Chimney Linings & Flues

A chimney lining insures a safe, sealed path for burned gases and smoke from your stove to the outside air at the top of your chimney stack. It also insures the best performance from your stove, matching the flue size to the stove outlet.

The liner is a flexible stainless steel tube, commonly 5" or 6" diameter, that is that is fitted to the inside of an existing chimney. A cowl is fitted to the top, usually with a rain cap and a bird guard. The bottom end is connected to a rigid flue pipe which connects to the outlet from your stove. This rigid pipe passes through a register, or closure plate which seals off the chimney, preventing heat loss upward into the chimney cavity and guards against any soot or debris coming down the chimney.

Connecting a new stove to an existing chimney lining

UK building regulations stipulate that when installing a new wood stove, a new chimney lining should also be installed, "unless the metal liner can be proven to be recently installed and can be seen to be in good condition". On seeking clarification from HETAS on the definition of "recently installed" they advise that there should be written evidence that the liner has been installed in accordance with current regulations within the last three years and be seen to be in good condition.

See this link to the regulation

Chimney liner diagram
Chimney lining

Supply & Installation

We can supply and install all types of liner suitable for your stove and chimney. Installation of the liner and associated fittings usually takes around half a day, depending upon chimney length and accessibility.

Nearly all installations can be carried out with ladders alone. There are occasions however where either scaffolding or a cherry picker are required, both of which we can arrange.


Chimney liner
Installing a liner on a high Victorian chimney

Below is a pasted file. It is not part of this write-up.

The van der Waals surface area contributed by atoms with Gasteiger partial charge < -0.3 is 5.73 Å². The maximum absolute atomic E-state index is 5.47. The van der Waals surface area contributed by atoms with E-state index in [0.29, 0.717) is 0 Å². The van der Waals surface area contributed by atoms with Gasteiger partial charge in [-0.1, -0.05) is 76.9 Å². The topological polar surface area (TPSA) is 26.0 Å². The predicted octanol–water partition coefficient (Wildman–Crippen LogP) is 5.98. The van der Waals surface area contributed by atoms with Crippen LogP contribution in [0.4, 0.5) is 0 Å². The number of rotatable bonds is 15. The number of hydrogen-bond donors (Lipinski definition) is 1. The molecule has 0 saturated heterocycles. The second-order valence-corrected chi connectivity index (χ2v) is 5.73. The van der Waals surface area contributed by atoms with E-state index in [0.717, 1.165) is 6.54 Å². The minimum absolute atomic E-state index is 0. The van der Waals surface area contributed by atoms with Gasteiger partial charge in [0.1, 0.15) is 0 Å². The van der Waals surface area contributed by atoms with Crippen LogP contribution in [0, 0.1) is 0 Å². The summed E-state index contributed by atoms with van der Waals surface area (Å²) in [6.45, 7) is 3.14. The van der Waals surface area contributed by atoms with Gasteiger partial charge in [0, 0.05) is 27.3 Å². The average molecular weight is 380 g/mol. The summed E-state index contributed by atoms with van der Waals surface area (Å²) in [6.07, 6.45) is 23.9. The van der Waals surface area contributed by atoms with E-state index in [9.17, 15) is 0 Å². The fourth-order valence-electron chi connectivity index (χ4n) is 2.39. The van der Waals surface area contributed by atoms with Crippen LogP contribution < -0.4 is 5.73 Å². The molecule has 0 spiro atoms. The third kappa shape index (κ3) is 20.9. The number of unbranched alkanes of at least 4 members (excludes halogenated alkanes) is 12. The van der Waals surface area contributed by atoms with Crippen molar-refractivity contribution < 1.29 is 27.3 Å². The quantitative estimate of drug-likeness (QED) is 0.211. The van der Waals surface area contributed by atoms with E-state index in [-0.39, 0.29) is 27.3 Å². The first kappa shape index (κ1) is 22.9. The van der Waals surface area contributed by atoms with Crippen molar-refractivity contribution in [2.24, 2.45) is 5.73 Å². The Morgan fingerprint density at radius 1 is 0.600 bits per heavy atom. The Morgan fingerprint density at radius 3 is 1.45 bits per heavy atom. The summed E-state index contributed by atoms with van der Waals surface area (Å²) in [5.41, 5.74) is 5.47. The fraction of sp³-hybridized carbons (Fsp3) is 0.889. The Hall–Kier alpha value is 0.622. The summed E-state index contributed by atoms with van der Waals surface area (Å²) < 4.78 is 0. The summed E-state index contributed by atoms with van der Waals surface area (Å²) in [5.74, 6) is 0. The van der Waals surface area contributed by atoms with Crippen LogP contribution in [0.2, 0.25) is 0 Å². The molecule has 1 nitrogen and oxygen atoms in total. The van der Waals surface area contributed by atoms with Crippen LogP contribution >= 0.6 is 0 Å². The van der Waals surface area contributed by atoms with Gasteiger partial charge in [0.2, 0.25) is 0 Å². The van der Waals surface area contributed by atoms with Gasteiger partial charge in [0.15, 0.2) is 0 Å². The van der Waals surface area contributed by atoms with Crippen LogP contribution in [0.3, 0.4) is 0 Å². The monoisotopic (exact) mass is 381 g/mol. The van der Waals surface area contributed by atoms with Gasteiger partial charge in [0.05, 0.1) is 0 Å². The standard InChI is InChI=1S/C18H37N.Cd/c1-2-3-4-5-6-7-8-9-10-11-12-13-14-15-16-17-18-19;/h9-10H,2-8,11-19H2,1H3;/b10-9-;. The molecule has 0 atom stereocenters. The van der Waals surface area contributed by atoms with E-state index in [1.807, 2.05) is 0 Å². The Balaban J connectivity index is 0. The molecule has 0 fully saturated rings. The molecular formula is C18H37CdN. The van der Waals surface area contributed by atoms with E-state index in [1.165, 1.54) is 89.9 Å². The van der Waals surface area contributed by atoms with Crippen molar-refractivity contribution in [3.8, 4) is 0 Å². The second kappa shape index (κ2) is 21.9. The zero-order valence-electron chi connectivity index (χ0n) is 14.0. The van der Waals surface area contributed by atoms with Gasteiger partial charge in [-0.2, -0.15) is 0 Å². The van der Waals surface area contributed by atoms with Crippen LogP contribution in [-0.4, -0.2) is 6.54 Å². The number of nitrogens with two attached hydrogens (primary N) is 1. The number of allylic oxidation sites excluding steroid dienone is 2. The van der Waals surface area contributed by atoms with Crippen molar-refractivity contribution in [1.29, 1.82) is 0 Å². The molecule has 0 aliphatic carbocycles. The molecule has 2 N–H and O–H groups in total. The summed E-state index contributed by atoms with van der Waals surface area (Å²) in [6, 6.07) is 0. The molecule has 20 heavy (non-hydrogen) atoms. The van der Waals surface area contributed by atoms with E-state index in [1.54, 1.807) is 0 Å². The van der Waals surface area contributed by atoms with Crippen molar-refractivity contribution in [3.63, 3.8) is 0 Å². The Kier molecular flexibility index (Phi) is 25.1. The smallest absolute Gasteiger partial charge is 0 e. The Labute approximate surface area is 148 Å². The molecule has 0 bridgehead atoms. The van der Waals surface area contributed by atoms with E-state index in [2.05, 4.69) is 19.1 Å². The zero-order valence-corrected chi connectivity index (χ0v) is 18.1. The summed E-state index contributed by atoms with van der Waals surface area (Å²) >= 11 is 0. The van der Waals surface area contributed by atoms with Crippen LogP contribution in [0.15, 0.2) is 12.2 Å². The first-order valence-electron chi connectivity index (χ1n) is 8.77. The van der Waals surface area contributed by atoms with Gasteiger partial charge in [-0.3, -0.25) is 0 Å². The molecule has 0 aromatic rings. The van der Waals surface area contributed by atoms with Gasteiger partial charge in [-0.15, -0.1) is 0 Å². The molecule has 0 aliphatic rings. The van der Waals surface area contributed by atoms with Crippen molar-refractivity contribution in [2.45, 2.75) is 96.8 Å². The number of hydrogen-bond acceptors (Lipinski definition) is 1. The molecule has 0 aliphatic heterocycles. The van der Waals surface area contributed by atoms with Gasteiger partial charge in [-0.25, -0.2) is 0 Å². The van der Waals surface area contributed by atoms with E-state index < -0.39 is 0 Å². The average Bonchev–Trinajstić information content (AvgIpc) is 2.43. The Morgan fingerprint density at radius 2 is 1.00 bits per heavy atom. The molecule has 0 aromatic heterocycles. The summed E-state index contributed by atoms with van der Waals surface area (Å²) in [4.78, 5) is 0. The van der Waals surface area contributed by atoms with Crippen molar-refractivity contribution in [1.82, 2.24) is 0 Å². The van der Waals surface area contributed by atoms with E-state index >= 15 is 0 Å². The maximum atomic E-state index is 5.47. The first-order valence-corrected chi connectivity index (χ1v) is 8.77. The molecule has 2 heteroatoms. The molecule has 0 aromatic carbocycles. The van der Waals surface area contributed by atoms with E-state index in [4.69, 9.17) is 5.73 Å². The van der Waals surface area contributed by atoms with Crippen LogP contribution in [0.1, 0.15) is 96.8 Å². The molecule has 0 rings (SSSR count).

No Chimney, No Problem: Twin-wall Flue Installation

If you don't have a chimney but still would like a stove, we can supply and install an insulated flue system for you. This is a rigid stainless steel "pipe within a pipe", with a layer of insulation in-between, usually 5" or 6" inside diameter.  This "Twin-wall" flue forms a full chimney system for the stove.

The twin-wall flue connects to the stove outlet and can be routed either inside your building through ceilings and roof, or through the wall behind the stove to run up the outside of the building. Where the flue routes inside the building it will generally have to be boxed or caged-in in bedroom or loft spaces. This generally results in a box section of around 12" / 300mm square.

The flue's natural state is a stainless steel silver finish. At extra cost it can be powdered-coated in black. This is a process where the black finish is baked on at the factory for durability.

A single wall flue pipe becoming twin-wall before going through the ceiling. The flue powder coated in black to match the stove. This runs inside the building and out of the roof.

A twin-wall flue in a conservatory, powder-coated black and running up the side of the building. A clear glass panel in the roof could also be used

A twin-wall flue, through the wall and running up the outside of the building. This flue is in the natural stainless steel colour and unpainted.

A twin-wall flue, through the wall and running up the outside of the building. This flue has been powder coated in matt black.

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